A committee of American experts in favor of a vaccine recall specific to Omicron

US Expert Panel Supports Omicron-Specific Vaccine Booster


A committee of American experts ruled on Tuesday in favor of a vaccine recall specifically targeting Omicron, auguring a need for annual injections against COVID-19, like the flu. 

The scientists, invited by the American drug agency, the FDA, approved the measure by 19 votes to 2 after a day spent reviewing the available data, including projections for future waves and preliminary results provided by vaccine manufacturers.

An FDA scientist summed up the complexity of the situation: anticipating the evolution of a virus that has often defied predictions and mutates even faster than the flu.

“We are working in a very complicated area today, because none of us have a crystal ball,” he said.

A member of the committee, Professor of Medicine Michael Nelson of the University of Virginia said he voted in favor of the measure, because he feared that the declining effectiveness of vaccines could translate into serious cases for people at high risk. “We must take action without delay.”

Pfizer and Moderna, which recently announced that their vaccines developed specifically against the Omicron variant were showing promising results, addressed the expert committee on Tuesday, as did Novavax.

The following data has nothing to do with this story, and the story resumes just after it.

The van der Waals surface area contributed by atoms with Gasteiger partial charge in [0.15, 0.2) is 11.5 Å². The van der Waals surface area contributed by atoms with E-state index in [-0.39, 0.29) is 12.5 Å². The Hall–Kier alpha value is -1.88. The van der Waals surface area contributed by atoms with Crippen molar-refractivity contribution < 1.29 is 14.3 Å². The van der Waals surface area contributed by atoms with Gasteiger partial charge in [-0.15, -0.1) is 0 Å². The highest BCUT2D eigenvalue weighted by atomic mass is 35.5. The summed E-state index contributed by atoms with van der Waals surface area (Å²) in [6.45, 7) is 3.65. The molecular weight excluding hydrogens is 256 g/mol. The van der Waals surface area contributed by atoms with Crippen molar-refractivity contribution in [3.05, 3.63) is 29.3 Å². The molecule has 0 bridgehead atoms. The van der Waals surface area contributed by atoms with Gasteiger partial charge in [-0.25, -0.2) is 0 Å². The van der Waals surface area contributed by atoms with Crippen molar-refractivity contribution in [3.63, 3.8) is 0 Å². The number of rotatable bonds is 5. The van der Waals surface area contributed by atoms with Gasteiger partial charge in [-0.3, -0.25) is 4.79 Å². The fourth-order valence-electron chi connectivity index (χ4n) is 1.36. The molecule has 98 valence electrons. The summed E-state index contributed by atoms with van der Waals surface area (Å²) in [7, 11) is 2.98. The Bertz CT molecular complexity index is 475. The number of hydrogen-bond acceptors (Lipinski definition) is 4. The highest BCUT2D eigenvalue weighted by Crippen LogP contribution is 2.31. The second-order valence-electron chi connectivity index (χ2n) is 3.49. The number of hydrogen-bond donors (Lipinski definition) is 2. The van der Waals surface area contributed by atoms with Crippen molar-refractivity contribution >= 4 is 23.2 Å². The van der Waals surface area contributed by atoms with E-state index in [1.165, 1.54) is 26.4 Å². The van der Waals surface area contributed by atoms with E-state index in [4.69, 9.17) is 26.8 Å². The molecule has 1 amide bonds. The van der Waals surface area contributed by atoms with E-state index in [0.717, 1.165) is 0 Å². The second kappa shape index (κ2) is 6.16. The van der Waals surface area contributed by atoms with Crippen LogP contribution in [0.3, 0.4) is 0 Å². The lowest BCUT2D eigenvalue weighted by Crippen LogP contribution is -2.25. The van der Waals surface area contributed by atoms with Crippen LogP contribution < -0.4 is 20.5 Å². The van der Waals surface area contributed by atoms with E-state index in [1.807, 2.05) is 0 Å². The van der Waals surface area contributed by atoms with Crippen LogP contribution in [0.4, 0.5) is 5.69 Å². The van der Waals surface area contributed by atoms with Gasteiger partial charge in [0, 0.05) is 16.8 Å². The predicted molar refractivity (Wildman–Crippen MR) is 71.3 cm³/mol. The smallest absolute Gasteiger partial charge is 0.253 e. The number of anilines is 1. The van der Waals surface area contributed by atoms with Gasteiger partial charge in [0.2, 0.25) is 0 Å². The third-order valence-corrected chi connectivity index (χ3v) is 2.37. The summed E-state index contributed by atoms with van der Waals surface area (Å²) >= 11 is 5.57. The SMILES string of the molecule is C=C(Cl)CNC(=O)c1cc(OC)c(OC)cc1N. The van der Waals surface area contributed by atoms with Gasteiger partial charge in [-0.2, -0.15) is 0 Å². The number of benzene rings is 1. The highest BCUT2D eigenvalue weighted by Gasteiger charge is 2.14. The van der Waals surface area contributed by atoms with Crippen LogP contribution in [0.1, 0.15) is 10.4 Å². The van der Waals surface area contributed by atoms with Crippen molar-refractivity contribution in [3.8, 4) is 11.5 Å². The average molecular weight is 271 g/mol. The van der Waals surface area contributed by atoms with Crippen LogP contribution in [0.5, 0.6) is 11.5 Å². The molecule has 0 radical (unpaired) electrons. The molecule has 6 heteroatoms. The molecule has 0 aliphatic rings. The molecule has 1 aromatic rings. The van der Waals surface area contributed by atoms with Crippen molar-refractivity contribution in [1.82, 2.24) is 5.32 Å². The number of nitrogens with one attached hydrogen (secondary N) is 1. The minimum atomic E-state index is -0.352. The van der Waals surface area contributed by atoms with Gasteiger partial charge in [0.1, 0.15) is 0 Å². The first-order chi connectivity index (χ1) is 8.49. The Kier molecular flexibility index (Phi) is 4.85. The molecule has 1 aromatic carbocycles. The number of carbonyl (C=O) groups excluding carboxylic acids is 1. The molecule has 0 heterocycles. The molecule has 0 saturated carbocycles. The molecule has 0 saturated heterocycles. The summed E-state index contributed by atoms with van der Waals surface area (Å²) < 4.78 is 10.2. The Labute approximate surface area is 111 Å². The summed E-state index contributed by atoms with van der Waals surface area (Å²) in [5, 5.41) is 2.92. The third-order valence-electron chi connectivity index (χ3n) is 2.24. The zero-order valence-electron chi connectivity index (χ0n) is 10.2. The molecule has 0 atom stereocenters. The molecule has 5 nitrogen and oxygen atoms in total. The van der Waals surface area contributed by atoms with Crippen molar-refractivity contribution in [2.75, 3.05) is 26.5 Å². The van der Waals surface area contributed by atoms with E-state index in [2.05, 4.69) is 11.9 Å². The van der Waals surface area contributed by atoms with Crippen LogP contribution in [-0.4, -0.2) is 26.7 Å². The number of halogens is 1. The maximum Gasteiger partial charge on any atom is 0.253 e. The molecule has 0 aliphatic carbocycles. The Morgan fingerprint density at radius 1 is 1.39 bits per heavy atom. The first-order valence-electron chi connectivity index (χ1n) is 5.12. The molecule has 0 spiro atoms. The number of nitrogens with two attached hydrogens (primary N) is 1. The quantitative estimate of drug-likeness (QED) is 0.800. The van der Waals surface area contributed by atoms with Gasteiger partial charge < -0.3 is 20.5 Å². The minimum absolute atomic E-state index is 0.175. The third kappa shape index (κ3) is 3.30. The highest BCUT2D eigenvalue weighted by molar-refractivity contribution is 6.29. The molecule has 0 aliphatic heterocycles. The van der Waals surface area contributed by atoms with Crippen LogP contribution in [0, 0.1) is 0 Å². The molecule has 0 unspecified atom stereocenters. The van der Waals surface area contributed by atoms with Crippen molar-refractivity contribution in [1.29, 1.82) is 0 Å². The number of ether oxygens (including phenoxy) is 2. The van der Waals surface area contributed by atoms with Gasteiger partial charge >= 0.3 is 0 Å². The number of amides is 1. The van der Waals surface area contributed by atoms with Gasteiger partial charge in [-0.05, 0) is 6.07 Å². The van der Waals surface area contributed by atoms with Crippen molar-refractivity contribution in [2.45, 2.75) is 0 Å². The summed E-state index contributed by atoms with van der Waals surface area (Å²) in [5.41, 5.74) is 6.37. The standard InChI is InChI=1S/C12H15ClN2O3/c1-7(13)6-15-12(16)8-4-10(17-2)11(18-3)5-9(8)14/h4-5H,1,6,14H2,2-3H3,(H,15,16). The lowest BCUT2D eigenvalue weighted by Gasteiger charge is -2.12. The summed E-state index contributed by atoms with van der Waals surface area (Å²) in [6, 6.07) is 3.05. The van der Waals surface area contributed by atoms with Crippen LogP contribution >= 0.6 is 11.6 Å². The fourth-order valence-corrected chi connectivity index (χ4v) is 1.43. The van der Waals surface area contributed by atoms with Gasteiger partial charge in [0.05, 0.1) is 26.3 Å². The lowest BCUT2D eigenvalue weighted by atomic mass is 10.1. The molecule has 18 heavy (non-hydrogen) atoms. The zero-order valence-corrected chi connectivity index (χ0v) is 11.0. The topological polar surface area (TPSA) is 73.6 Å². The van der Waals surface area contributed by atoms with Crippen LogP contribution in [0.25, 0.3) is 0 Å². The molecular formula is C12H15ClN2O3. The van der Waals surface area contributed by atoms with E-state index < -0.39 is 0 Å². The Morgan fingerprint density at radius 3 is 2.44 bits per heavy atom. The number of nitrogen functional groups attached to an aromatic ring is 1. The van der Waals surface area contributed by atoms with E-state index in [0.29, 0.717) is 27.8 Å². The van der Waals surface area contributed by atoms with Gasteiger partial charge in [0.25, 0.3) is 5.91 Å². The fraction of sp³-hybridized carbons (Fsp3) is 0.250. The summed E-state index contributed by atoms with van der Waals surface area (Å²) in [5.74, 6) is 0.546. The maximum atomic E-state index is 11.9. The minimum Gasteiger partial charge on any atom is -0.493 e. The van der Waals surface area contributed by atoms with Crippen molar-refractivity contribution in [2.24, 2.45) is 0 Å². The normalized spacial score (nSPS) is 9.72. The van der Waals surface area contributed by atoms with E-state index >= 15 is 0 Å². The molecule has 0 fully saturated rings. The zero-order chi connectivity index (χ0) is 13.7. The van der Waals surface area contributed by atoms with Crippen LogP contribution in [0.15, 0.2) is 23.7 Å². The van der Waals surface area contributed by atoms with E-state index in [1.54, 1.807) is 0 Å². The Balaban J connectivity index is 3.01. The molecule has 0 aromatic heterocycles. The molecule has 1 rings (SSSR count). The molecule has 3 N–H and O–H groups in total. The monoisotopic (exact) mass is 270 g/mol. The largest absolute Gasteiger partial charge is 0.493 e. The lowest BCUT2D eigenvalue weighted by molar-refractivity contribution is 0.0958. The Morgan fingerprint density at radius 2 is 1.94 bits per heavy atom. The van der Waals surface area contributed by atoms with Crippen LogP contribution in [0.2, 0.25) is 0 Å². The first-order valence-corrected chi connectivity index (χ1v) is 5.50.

Experts did not have to specify which sub-variant of Omicron they would like to see targeted: BA.1, the initial version, or BA.4 and BA.5, which are spreading rapidly throughout the world.

But during from their discussions, most scientists seemed to favor a vaccine that would target both the first strain of the virus, to achieve broad protection, and the later BA.4 and BA.5 subvariants.

< p>Pfizer and Moderna reported being able to move into production of such vaccines within three months.

Unlike the Alpha and Delta variants, which eventually faltered, Omicron and its subvariants have dominated the contaminations during the year 2022, so much so that they now represent the vast majority of infections from around the world, FDA's Jerry Weir told the committee.

This trend makes it more likely that the COVID-19 virus will evolve within the Omicron business in the future.